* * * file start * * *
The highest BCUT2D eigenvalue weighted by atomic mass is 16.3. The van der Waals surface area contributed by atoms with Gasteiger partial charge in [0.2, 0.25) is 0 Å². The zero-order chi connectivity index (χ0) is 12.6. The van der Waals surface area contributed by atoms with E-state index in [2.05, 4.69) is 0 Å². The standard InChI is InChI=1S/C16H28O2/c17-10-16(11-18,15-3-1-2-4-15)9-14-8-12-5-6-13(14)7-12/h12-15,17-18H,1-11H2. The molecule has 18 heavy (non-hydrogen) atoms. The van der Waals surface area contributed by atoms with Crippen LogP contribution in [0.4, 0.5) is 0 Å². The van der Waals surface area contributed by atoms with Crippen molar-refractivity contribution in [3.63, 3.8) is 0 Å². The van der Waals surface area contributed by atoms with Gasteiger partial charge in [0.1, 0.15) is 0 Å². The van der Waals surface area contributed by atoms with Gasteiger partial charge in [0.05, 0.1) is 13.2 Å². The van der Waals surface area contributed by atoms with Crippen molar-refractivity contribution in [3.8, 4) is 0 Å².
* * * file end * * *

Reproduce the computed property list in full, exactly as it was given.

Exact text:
The highest BCUT2D eigenvalue weighted by atomic mass is 16.3. The van der Waals surface area contributed by atoms with Gasteiger partial charge in [0.2, 0.25) is 0 Å². The zero-order chi connectivity index (χ0) is 12.6. The van der Waals surface area contributed by atoms with E-state index in [2.05, 4.69) is 0 Å². The standard InChI is InChI=1S/C16H28O2/c17-10-16(11-18,15-3-1-2-4-15)9-14-8-12-5-6-13(14)7-12/h12-15,17-18H,1-11H2. The molecule has 18 heavy (non-hydrogen) atoms. The van der Waals surface area contributed by atoms with Crippen LogP contribution in [0.4, 0.5) is 0 Å². The van der Waals surface area contributed by atoms with Crippen molar-refractivity contribution in [3.63, 3.8) is 0 Å². The van der Waals surface area contributed by atoms with Gasteiger partial charge in [0.1, 0.15) is 0 Å². The van der Waals surface area contributed by atoms with Gasteiger partial charge in [0.05, 0.1) is 13.2 Å². The van der Waals surface area contributed by atoms with Crippen molar-refractivity contribution in [3.8, 4) is 0 Å².